The Russian authorities’ isolation of Ukrainian journalists : Iryna Danilovych has been transferred from Crimea to Russia

Persecuted by Russia’s judicial machine and sentenced to seven years in prison on a trumped-up explosives charge in 2022, Ukrainian journalist Iryna Danilovych who is in very poor health after 15 months in detention was transferred from Crimea to Russia 24 July 2023.  Reporters Without Borders (RSF) condemns this illegal Russian decision and calls on the authorities to free the journalist at once.

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Update: On August 9, 2023, Iryna Danilovich was transferred from the Armavir pre-trial detention center to Zelenokoumsk prison, taking her even further away from Crimea. She reports to her father that her jailers confiscated essential medicines, telling her: "It will pass on its own once you become deaf". Her father then announced that she had completely lost hearing in her left ear, a fact made public on 21 August.

Just three days after the UN Special Rapporteur on Human Rights Defenders called for Danilovych’s release, it emerged that the Russian authorities, turning a deaf ear to the international community appeals, are planning to transfer her to Russia. Initially scheduled for 17 July, her transfer was delayed by an explosion on the Crimean bridge. Despite her lawyer’s negotiation efforts, she was transported 24 July from Simferopol, the Crimean capital, to Krasnodar, a city in southwestern Russia that is a ten-hour drive away from Simferopol (editor's note: the information that she had been transferred to Armavir, a town in the Krasnodar region, and not to Krasnodar itself, became known after the publication of this press release). This appalling development follows the Crimean supreme court’s cynical decision in June to reduce Danilovych’s sentence by just one month on appeal, from seven years to six years and 11 months.

“This transfer to Russia, one of the political persecution techniques used in the Crimean peninsula ever since its annexation in 2014, must now be seen as a threatening eventuality for the other journalists imprisoned in Crimea. We denounce this measure, which violates the Geneva Convention and is designed to isolate Iryna Danilovych from her relatives and lawyers. She and the other Ukrainian journalists detained in occupied territory or in Russia must be released immediately.”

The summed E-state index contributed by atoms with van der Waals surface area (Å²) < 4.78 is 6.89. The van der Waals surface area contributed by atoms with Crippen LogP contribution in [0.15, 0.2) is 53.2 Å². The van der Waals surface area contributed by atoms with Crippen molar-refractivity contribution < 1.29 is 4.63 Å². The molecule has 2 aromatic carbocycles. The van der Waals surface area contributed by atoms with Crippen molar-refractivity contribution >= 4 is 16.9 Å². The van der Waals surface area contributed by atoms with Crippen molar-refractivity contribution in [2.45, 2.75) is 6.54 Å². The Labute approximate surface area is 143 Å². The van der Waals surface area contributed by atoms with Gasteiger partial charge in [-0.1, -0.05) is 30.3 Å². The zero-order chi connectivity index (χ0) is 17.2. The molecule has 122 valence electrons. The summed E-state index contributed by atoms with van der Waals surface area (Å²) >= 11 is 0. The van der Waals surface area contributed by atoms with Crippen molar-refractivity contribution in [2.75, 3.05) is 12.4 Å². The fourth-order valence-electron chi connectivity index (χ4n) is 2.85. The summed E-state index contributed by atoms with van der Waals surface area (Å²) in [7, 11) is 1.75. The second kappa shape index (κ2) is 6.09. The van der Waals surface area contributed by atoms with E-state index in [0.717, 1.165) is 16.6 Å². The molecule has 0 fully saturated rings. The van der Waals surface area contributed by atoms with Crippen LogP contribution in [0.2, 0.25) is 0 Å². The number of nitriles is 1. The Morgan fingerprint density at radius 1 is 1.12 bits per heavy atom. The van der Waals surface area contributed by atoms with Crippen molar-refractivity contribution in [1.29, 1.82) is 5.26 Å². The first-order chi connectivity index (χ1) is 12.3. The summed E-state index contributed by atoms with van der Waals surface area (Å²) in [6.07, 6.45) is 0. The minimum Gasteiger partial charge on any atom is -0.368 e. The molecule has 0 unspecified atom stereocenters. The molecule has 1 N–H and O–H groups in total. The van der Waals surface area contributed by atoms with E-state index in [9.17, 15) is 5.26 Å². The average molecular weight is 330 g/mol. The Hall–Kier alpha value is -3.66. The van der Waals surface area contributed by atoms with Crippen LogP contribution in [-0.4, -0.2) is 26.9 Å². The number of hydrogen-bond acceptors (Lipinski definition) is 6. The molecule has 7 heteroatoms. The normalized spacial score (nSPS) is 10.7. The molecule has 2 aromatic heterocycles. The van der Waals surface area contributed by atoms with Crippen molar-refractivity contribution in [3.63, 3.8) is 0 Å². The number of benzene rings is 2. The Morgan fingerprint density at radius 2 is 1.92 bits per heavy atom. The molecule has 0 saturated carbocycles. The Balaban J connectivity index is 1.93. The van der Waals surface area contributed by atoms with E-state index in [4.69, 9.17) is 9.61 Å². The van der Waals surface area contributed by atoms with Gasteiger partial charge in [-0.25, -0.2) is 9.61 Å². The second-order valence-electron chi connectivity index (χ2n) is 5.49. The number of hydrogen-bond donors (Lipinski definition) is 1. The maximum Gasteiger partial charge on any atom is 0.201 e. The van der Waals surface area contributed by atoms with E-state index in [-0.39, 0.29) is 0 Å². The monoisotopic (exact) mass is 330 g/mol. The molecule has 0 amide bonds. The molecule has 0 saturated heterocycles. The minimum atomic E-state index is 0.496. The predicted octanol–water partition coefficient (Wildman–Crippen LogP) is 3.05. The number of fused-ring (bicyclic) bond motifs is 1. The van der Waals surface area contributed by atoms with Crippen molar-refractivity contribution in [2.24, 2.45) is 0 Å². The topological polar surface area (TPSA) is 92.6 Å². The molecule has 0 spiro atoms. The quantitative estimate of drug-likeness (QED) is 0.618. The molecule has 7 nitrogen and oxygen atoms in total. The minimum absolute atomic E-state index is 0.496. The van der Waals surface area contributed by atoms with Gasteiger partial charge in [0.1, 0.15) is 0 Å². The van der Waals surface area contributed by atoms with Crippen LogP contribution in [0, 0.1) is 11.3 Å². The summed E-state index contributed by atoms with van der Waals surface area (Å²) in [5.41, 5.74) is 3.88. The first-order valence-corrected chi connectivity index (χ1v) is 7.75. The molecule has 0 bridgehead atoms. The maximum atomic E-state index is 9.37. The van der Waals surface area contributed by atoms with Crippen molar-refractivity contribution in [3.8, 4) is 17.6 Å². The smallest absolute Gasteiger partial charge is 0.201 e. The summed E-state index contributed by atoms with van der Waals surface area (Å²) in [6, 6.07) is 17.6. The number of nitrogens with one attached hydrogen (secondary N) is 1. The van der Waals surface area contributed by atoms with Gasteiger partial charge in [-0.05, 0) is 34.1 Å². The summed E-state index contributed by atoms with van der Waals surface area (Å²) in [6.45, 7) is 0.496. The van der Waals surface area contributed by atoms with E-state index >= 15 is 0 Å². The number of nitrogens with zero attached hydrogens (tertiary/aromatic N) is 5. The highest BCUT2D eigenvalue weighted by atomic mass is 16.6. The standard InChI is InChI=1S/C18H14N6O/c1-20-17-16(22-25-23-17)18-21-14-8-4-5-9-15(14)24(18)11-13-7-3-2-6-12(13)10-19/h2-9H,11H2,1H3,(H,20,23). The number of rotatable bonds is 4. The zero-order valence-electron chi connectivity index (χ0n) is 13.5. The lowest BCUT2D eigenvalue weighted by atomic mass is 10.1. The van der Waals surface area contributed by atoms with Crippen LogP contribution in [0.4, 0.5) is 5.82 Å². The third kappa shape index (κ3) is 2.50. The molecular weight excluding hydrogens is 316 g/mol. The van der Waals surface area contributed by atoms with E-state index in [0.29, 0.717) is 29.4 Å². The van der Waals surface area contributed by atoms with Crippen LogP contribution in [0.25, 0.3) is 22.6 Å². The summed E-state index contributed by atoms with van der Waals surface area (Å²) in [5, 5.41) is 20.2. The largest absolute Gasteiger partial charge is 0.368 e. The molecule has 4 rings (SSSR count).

Jeanne Cavelier
Head of RSF’s Eastern Europe and Central Asia desk

Danilovych's health has worsened dramatically in prison but her jailers continue to deny her access to appropriate medical care. She is at risk of hearing loss in her left ear and suffers from permanent headaches and tinnitus which cause her to lose consciousness. From prison, Danilovych wrote that, in response to her request for medical attention, the prison authorities said she “would do better to cut her wrists.” During her appeal, her request for a hearing postponement on health grounds was rejected by the court. In the same way, her health problems were completely ignored in the transfer decision, yet again flouting this journalist's rights.

A sad textbook case of Russian justice in Crimea, Danilovych’s illegal detention has been referred to the European Court, which is currently studying a complaint filed by the human rights NGO CrimeaSOS. The referral is similar to the complaint for enforced disappearance, arbitrary detention and denial of due process that RSF filed in September 2022 with the International Criminal Court and the Ukrainian prosecutor-general’s office in connection with Danilovych’s case.

Danilovych had been harassed by the Russian authorities since 2016 in connection with her coverage of public health issues in Crimea, especially at the height of the Covid-19 pandemic, when she was posting on social media and reporting for several media outlets. Abducted by Russia’s Federal Security Service (FSB) on 29 April 2022, she was illegally held incommunicado in the basement of FSB headquarters in Simferopol, for eight days, until she was officially detained. She continued to be detained provisionally until 28 December 2022, when she was finally convicted on a trumped-up charge of “fabricating explosives.”

The Crimean peninsula’s annexation by Russia since 2014 has had a very negative impact on local journalists, who have been harassed constantly by the occupying authorities – harassment that has increased since Russia’s invasion of Ukraine in February 2022. An imprisoned journalist who is a member of Crimea’s Tatar community was also transferred to Russia about two months ago. It was Remzi Bekirov, who was sentenced to 19 years in prison in 2022 on a trumped-up terrorism charge.

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